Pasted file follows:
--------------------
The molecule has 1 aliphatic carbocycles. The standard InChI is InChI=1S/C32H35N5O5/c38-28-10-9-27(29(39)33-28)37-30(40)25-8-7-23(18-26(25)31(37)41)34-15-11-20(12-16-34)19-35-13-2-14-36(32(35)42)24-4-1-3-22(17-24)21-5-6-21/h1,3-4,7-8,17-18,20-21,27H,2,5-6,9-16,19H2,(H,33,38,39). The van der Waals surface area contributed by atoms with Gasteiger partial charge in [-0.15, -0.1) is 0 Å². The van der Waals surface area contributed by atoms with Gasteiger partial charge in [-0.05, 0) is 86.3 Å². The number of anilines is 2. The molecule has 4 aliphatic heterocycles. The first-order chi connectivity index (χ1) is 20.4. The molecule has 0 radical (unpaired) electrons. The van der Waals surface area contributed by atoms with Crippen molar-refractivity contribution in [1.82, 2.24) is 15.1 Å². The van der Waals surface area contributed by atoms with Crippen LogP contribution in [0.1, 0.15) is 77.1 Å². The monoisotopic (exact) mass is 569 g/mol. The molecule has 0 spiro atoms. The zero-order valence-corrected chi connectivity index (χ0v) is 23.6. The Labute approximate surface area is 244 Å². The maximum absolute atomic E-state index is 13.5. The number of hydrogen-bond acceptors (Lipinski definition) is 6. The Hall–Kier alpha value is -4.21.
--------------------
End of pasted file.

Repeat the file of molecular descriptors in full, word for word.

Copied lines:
The molecule has 1 aliphatic carbocycles. The standard InChI is InChI=1S/C32H35N5O5/c38-28-10-9-27(29(39)33-28)37-30(40)25-8-7-23(18-26(25)31(37)41)34-15-11-20(12-16-34)19-35-13-2-14-36(32(35)42)24-4-1-3-22(17-24)21-5-6-21/h1,3-4,7-8,17-18,20-21,27H,2,5-6,9-16,19H2,(H,33,38,39). The van der Waals surface area contributed by atoms with Gasteiger partial charge in [-0.15, -0.1) is 0 Å². The van der Waals surface area contributed by atoms with Gasteiger partial charge in [-0.05, 0) is 86.3 Å². The number of anilines is 2. The molecule has 4 aliphatic heterocycles. The first-order chi connectivity index (χ1) is 20.4. The molecule has 0 radical (unpaired) electrons. The van der Waals surface area contributed by atoms with Crippen molar-refractivity contribution in [1.82, 2.24) is 15.1 Å². The van der Waals surface area contributed by atoms with Crippen LogP contribution in [0.1, 0.15) is 77.1 Å². The monoisotopic (exact) mass is 569 g/mol. The molecule has 0 spiro atoms. The zero-order valence-corrected chi connectivity index (χ0v) is 23.6. The Labute approximate surface area is 244 Å². The maximum absolute atomic E-state index is 13.5. The number of hydrogen-bond acceptors (Lipinski definition) is 6. The Hall–Kier alpha value is -4.21.